Google Sketchup -> Second Life export

SketchUp is great. Not only is it free, but it supports Ruby as a scripting language, and provides plenty of interesting APIs and reasonable (though not very well inter-linked) documentation too. It’s long been discussed, in conjunction with Google Earth, as a potential virtual world, and rival to Second Life. While it will be fascinating to see how that develops, and whether they become more comparable over time, what interested me much more in the short term was some way of getting 3D data from SketchUp into Second Life. Dave did this recently with PowerPoint, which and it reminded me just how much I wanted to do the same thing in SketchUp.

What I really wanted was SketchUp -> Second Life exporter. I didn’t want to buy SketchUp pro (though I thought about it), because even that wouldn’t solve my problem. More recently, I saw that Blender 2.4.2 makes it possible to import SketchUp’s (proprietary, binary) .kmz file format. This is cool and potentially very useful, especially when you consider the Prim.Blender project allows you to draw SL prims and export them. Ideally, it would also do the hard work of creating simple SL style prims from the complex 3D data. This is not an easy project though, as discussed at 3pointD recently.

Eventually I gave up my search for a basic SketchUp -> Second Life exporter and realised I was going to have to write one. I’m really not a Ruby guru, but I surprised myself by knocking something up in 20 lines and no time flat. Ok, so it’s not very good, and it doesn’t bring us any closer to the nirvana of complex models being automagically generated using the minimum number of prims, but it was so easy that I’m very surprised not to be able to find anyone else taking this approach already. (Perhaps someone will fill me in it has already been done and I’ve simply missed it.)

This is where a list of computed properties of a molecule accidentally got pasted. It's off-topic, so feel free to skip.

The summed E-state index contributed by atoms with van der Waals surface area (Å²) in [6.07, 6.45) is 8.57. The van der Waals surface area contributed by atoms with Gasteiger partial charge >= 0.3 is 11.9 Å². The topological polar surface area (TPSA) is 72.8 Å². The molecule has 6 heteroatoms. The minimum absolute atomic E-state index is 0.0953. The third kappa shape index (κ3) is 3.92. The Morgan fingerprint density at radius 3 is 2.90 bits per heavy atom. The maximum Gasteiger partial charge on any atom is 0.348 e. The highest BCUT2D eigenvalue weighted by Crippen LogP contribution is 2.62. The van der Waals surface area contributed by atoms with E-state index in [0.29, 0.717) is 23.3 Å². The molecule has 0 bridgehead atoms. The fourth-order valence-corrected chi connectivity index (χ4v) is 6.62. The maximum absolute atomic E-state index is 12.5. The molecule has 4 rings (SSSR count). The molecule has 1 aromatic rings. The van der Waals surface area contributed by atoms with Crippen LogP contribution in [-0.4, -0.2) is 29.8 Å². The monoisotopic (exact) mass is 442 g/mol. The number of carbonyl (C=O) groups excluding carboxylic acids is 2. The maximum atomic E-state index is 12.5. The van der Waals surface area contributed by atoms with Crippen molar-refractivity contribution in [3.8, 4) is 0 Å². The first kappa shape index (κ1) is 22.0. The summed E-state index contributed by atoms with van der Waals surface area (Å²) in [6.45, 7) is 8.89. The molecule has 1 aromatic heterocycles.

Importing into SL as a notecard

So, what is it?

What I wrote was a short Ruby plugin for SketchUp. It writes out basic model information to a text file, allowing it to be imported again (as a notecard) into Second Life. From there, an object parses the notecard and re-generates the model in-world. It does not support the full power of SketchUp by any means, and takes some judicious short-cuts to avoid generating zillions of prims. In erring very heavily on the side of simplicity, I’ve made something that you’ll either find delightful or frustrating. Each face in your SketchUp model, you end up with a flat, rectangular prim which represents the bounds of that face. Imagine if every face of every shape in SketchUp was simplified down to a rectangle which marked it extents. That’s what my script does. It’s not perfect, but it’s a start. The interesting bit of the Ruby plugin looks something like this…

model = Sketchup.active_model
file ="/testfile", "w")
model.active_entities.each do |entity|    
   if entity.typename == "Face" #ignore everything but faces 
      # (e.g. we won't pay any attention to edges, points, etc)
      face = entity.bounds # For now, make a rectangular prim

While it works very well for fairly basic models…

SketchUp - SL export (simple)